After supper the boys made a great bon-fire, around which the jolly crowd of tourists sat in the midst of “a pop-corn picnic.” In this hour we enjoyed a beautiful reminder of the Sabbath, for an organ was brought out-doors—around which a splendid choir assembled to sing sacred songs, every quality of voice being represented and sweetly audible. For a few moments the songs ceased while we watched the moon rise across the lake, from over the mountain-top.
O Elsie, the beauty of this scene! It would take a poet’s pen to describe its silver gleam upon the still water, for it seemed like the bursting radiance of a new world wrapped in gentle, heavenly light. Surely it was “a lover’s moon” of which poet’s write, for of all the soft blend of light and gentle, enchanting beauty of “moonlight poetry,” this scene was the climax. “A lover’s moon!” Elsie, do you comprehend my sentiment? Well, I guess you’ll laugh, but here goes for the important news:
Just before I started into the Park, my eyes met the eyes of a “college chap,” and in some dignified way (I never knew how it happened,) I became acquainted with this young fellow who has since become my escort thru Yellowstone. Elsie, I won’t say that I’m in love with him, but to say that the handsome, and intelligent fellow is very interesting, is to put it mildly. Of course, I suppose our acquaintance is far from permanent, but I think he has an idea of making it so. Elsie, did a man ever make love to you in a “dignified way”? Well, you just ought to have some of my experience—just a taste any way. It beats the silly “hand-holding” an hundred fold. My new friend is my definition of a genius—a real story-teller, entertainer and hypnotizer. The latter being an unconscious talent on his part, but nevertheless, he leads you on and on with all the ease, it seems, with which one lures a child with a lump of sugar. But, of course, he cannot toll me—for I am hardly a child, you know. You know I am very independent with men—but at the same time, my heart is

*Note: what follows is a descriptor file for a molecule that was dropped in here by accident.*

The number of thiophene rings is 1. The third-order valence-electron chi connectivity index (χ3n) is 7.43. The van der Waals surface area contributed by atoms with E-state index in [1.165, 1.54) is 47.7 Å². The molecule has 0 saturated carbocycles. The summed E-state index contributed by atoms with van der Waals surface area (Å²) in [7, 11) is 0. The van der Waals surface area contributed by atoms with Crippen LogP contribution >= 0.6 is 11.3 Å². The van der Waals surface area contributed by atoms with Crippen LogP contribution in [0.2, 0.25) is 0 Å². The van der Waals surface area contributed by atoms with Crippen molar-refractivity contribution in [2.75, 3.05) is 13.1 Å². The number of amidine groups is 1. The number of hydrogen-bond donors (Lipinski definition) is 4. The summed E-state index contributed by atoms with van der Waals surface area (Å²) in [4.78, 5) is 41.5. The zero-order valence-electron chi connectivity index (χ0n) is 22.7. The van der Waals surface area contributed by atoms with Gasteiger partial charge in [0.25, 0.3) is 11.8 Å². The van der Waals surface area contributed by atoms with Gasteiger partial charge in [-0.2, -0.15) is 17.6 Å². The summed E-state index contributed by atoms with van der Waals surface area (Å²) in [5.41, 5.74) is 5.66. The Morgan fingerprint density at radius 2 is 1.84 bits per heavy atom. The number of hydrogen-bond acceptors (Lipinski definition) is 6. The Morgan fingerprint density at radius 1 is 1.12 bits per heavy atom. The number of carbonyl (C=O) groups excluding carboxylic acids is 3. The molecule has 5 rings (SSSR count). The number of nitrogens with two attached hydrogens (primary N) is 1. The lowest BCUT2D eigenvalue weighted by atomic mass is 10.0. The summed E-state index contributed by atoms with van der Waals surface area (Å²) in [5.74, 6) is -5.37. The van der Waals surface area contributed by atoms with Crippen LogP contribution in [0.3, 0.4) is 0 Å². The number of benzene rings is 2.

flesh; for if there is anything a romantic woman likes better than the wooing of a “congenial, all-round man,” it is “more wooing.” But enough now, regarding my new friend, lest you think I’m in love.
The “savages” are very courteous and attentive to the tourists, and I like this real camp-life in which I have not encountered any discomfort whatever.
Oh, I was about to forget to tell you who are the “savages.” You poor, ignorant thing! The “savages” are the employees about the campground—composed mostly of college boys and girls who seek employment during their vacation. The tourists are called the “dudes,” the stage drivers—“skinners,” and the soldiers the “swoddies.”
Well, you old girl, I am obliged to close, for the time-card, telling the “dudes” to rise in time for a six o’clock breakfast, reminds me of the necessity of sleeping “while it is yet time.” More about the trip and “the man” later.
In a lead up to that most romantic day of the year, February 14th, we will be continuing William Popham’s 1911 book, “Yellowstone Park Romance.” If you do not see any new posts, you may need to refresh your browser page. Images are taken from the Yellowstone Park Museum. They may not have been taken in 1911 but we hope that they help to illustrate the author’s wonderfully descriptive prose.Please note that many of the practices the author writes about (including feeding the animals or tramping near certain features) are no longer allowed today.